Much like the original, the new TV show followed the adventures of a struggling young band that lived together, but the difference being they lived in a giant mansion with a butler, many unexplored rooms—which was the source of said adventures—a diner with a sassy waitress, and a talking computer named Helen.
However, by the time the new TV show and album were released to the public in 1987, The Monkees had become passé again. New Monkees was canceled after just 13 episodes, despite a 22-episode series order. The new album also bombed and failed to garner a single hit.
6. SANFORD (1980 - 1981)
During the 1970s, Sanford and Son (a remake of the BBC’s Steptoe and Son) was a smash hit for NBC. Although the series was widely popular, it was canceled in 1977 after Redd Foxx left to star in The Redd Foxx Comedy Hour for rival network ABC (which was eventually canceled after only four months). Foxx later came back to NBC for the return of Sanford and Son in 1980.
However, Demond Wilson, who played Lamont Sanford, didn’t want to return, so NBC just centered the sequel series around Fred Sanford and his new business partner Cal Pettie (Dennis Burkley). It was simply called Sanford, while his son Lamont was written out of the show with the explanation that the character moved away to work on the Alaskan pipeline. Unfortunately, Sanford was not nearly as popular as the original Sanford and Son, so it was canceled after two seasons in 1981.
7. THE NEW LEAVE IT TO BEAVER (1986 - 1989)
After ABC canceled Leave It To Beaver in 1963, rival network CBS brought The Cleavers back in the 1983 made-for-TV reunion movie Still The Beaver. The movie had such positive reviews and ratings, the Disney Channel picked it up for a sequel series the following year, but ultimately, it was canceled in 1985. Cable network TBS later picked up the series and renamed it The New Leave It To Beaver in 1986. It ran for an additional three seasons before it was canceled for good in 1989.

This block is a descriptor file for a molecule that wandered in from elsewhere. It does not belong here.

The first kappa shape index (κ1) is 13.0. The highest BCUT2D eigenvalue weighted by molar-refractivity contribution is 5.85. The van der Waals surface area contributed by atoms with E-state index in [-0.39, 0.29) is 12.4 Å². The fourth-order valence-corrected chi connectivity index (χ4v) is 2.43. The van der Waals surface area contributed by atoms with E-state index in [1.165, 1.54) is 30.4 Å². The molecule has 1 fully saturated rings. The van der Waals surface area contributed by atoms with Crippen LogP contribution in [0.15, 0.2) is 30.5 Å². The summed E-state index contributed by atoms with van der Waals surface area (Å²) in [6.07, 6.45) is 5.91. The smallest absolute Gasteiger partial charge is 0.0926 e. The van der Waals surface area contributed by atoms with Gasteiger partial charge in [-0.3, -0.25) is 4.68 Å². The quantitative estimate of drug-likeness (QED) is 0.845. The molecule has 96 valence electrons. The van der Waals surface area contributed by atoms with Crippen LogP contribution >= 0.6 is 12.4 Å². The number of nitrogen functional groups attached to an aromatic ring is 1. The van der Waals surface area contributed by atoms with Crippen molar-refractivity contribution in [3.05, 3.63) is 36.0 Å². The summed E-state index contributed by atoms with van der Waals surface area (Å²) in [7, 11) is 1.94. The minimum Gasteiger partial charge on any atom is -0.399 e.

The New Leave It To Beaver followed a middle-aged Wally (Tony Dow) and Theodore "Beaver" Cleaver (Jerry Mathers ) with their own families and children. After The Beaver divorced his wife, his widowed mother June (Barbara Billingsley) moved in with him to help raise his two sons. Fan favorite Eddie Haskell (Ken Osmond) also returned with his sons, Freddie and Bomber, who were played by Osmond’s real-life sons, Eric and Christian, respectively. Fun fact: A young Giovanni Ribisi also appeared on The New Leave It To Beaver as the character Duffy Guthrie; he was credited as Vonni Ribisi at the time.
8. TEAM KNIGHT RIDER (1997 - 1998)
In 1997, NBC created Team Knight Rider as a sequel to the hit early 1980s TV show Knight Rider. Instead of a man and his high-tech car, it featured a team of five members with their very own high-tech vehicles called the Foundation for Law and Government (or F.L.A.G.). Although the original was a pop culture hit back in the early 1980s, Team Knight Rider failed to live up to expectations in the late 1990s. It was canceled after one season in first-run syndication in 1998.
9. MELROSE PLACE (2009)
In 2009, more than 15 years after the massive success of the original Melrose Place on Fox, The CW and producers Todd Slavkin and Darren Swimmer debuted a new TV show with the same title. The new primetime soap opera, much like the original, followed the lives of several 20-somethings living in a fictional apartment complex in West Hollywood with a cast that included then-pop star Ashlee Simpson-Wentz (now Ashlee Simpson-Ross).
While cast members from the original series—including Josie Bissett, Thomas Calabro, Laura Leighton, Daphne Zuniga, and Heather Locklear as Amanda Woodward—appeared as special guest stars, Melrose Place couldn’t find a devoted audience and it received a mixed critical response. It was canceled after one season.
10. WHAT’S HAPPENING NOW!! (1985 - 1988)